In the mid-seventies, Susan A. Patton was among the "200 pioneer women" to join Princeton University's previously all-male student body. As president of her alumni class, she recently attended an Anne-Marie Slaughter–endorsed "Women and Leadership" event that "allowed current undergraduate women to speak informally with older and presumably wiser alumnae." But the "girls" in attendance "glazed over" discussing careerism, she found. So today she wrote an open letter to The Daily Princetonian telling "the daughters I never had" what she wished she'd said:
Forget about having it all, or not having it all, leaning in or leaning out ... Here’s what nobody is telling you: Find a husband on campus before you graduate. Yes, I went there.
Oh no. She continues,
I am the mother of two sons who are both Princetonians. My older son had the good judgment and great fortune to marry a classmate of his, but he could have married anyone. My younger son is a junior and the universe of women he can marry is limitless. Men regularly marry women who are younger, less intelligent, less educated. It’s amazing how forgiving men can be about a woman’s lack of erudition, if she is exceptionally pretty. Smart women can’t (shouldn’t) marry men who aren’t at least their intellectual equal. As Princeton women, we have almost priced ourselves out of the market. Simply put, there is a very limited population of men who are as smart or smarter than we are. And I say again — you will never again be surrounded by this concentration of men who are worthy of you.
Well, this will definitely be awkward for any future non-Princeton girlfriends of that younger son. But back to Susan A. Patton! What an excruciatingly retro understanding of relationships she has. If men are happy with bimbos, but women aren't happy with "men who aren't at least their intellectual equal," then the conclusion is that a successful heterosexual relationship requires the man to be smarter than the woman. This is the same logic used by teen girls who feign stupidity to attract dates for the homecoming dance.
As for Patton's elitist assumption that finding an "intellectual equal" outside of an Ivy League campus is next to impossible? Ugh. I'm not even going to unpack that one, but it's worth noting that this embarrassing window into how Ivy Leaguers talk to each other should be as cringe-inducing to modern audiences as Patton's take on gender relations is. Some of the dumbest and most intellectually incurious people I've known were in my class at Princeton. And some of the smartest I've known went to state schools, or community colleges, or didn't go to college. I even dated a few of them. But back to Patton:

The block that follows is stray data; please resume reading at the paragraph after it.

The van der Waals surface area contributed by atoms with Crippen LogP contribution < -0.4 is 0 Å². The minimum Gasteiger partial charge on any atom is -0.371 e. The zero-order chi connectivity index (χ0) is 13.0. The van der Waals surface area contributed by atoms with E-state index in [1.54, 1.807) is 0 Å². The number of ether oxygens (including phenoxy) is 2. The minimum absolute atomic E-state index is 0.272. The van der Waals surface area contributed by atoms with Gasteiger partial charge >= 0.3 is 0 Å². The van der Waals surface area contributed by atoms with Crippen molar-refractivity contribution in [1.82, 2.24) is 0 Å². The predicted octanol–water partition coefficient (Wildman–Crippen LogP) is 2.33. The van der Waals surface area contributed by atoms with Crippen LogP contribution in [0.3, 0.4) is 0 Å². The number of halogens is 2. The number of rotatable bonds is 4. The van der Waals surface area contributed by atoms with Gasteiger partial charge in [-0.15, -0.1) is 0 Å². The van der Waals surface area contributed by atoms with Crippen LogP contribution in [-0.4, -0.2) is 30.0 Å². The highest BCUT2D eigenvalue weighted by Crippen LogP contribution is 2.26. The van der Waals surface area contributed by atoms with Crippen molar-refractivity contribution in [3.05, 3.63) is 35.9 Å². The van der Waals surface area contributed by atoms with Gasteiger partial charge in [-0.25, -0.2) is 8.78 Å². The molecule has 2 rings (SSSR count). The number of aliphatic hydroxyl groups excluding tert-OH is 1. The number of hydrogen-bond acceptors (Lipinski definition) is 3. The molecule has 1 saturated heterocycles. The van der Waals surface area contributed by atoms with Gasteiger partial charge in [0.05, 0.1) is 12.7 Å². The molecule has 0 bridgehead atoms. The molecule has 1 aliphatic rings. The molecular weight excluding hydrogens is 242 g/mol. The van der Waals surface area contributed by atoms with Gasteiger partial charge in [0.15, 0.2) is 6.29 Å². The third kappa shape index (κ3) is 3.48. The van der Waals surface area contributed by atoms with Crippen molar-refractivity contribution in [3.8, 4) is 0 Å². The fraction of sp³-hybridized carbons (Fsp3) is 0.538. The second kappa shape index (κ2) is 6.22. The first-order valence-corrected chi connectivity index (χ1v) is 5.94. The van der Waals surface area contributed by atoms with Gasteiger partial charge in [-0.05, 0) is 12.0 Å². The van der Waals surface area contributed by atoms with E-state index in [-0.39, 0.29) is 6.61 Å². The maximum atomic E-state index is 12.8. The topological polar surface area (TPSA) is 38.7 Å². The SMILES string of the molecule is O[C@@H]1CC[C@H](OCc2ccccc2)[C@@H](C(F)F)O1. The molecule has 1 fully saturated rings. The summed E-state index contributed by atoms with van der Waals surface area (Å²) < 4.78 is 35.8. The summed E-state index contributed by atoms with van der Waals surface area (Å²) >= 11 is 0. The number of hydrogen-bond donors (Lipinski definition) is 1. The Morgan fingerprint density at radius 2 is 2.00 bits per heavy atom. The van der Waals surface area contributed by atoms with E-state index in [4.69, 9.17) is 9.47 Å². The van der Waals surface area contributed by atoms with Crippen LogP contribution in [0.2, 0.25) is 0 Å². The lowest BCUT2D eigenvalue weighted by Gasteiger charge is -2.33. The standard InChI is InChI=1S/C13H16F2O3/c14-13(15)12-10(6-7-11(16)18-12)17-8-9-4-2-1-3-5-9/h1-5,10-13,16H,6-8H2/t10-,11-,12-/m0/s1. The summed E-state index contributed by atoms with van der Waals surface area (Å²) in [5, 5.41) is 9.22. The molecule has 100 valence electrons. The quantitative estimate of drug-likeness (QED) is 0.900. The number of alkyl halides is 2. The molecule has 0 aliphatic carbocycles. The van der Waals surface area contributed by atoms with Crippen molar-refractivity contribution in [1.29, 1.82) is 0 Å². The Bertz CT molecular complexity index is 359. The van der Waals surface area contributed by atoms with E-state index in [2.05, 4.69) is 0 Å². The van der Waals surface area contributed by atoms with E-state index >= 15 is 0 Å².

Here is another truth that you know, but nobody is talking about. As freshman women, you have four classes of men to choose from. Every year, you lose the men in the senior class, and you become older than the class of incoming freshman men. So, by the time you are a senior, you basically have only the men in your own class to choose from, and frankly, they now have four classes of women to choose from. Maybe you should have been a little nicer to these guys when you were freshmen?
By the time you are a senior, you are an old crone who cannot be loved. It is physically impossible for a younger man to date an older woman. Touching the flesh of an older woman will actually cause a man to wither and disintegrate into dust, like sipping from the wrong chalice in Indiana Jones: The Last Crusade.
Now, some will argue that Patton is merely offering advice for women navigating an already-sexist world. But she's doing it by pushing women — and women alone — to define themselves by their spouses and to make life choices according to an outmoded understanding of romantic attraction. A woman's mind doesn't matter to a man, only her age and looks do; thus, if a woman wants to use her mind later in life, she must capture a male intellectual superior before she loses her age and looks. Princeton is but a high-end dating service for clever women with sharp wits. What a depressing world view. Not to mention luddite--doesn't she know that Internet dating provides a a cornucopia of elitist options, all more efficient than freshman-year dorm parties?
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